APSU part of state’s inaugural Food Waste Initiative
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APSU part of state’s inaugural Food Waste Initiative

APSU composter

NASHVILLE – The Tennessee Department of Environment and Conservation (TDEC) announced the first group of participants in Get Food Smart TN – a statewide initiative aimed at reducing food waste. The inaugural class, which includes Austin Peay State University, was recognized on April 20, at an event hosted by former TDEC Commissioner Bob Martineau and TDEC Assistant Commissioner Dr. Kendra Abkowitz Brooks at the William R. Snodgrass Tennessee Tower in Nashville.

“The mission of Get Food Smart TN is to promote using food wisely and enhance the sustainability of Tennessee’s food resources,” Brooks said. “It’s the first of its kind for a state environmental agency and parallels TDEC’s broader mission to reduce harmful air emissions and wasted water, energy and land resources.”

Austin Peay was the only university in this first round of participants. Other participants included The Compost Fairy, Country Music Hall of Fame and Museum, Kroger, Lupi’s Pizza Pies, Memphis Tilth, Miel restaurant, Music City Center, The Nashville Food Project, Nourish Knoxville, Prescott South Middle School and The Society of St. Andrew. Eligible entities include schools, restaurants, government entities, nonprofits, grocers, industry and agriculture. Program benefits include state recognition and technical assistance.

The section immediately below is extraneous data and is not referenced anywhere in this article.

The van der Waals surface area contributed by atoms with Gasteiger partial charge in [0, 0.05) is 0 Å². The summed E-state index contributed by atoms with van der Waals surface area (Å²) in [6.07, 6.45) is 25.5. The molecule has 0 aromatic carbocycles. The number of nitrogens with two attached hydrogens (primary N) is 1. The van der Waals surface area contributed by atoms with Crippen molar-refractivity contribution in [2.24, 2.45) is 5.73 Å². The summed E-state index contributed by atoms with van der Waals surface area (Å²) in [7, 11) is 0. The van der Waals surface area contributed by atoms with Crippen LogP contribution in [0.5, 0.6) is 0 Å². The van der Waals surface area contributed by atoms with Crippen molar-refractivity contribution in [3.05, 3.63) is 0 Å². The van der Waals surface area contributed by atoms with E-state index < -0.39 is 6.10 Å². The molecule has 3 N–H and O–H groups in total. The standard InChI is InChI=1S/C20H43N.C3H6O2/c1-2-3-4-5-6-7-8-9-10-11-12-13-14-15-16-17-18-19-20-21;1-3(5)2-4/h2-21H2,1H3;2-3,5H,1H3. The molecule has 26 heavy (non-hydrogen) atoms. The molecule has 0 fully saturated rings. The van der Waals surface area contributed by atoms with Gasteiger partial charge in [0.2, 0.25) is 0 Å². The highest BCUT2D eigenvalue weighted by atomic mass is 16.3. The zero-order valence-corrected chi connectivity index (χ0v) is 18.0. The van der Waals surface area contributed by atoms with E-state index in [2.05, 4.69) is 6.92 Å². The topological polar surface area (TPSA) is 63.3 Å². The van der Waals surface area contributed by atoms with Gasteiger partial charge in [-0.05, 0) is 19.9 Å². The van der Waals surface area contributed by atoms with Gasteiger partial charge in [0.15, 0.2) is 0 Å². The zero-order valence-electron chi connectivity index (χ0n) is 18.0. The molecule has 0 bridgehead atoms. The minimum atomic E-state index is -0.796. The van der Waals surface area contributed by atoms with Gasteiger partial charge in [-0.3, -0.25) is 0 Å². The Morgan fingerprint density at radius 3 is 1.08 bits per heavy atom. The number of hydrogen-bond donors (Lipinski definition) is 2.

“As Austin Peay continues to grow, we are intentionally taking steps toward reducing our impact on the environment,” Alexandra Wills, director of the APSU Center for Service-Learning and Community Engagement, said. “Our latest effort, focused on repurposing food waste that would other wise end up in a landfill has resulted in a win–win for our composting efforts, student opportunities for hands-on learning, and a new connection with TDEC.”

Efforts by other participating organizations include garden-to-table programs, composting food scraps and donating food resources to anti-hunger organizations.

“Over time we hope to expand Get Food Smart TN to include workshops and financial resources for members,” Brooks said. “Interested organizations don’t have to wait until then to participate. We encourage everyone to join us in reducing, recovering and diverting food waste wherever possible.”

TDEC will recognize one entity as the Tennessee Food Smart Organization of the Year in March 2019. For more information about Get Food Smart TN, visit http://getfoodsmarttn.com/.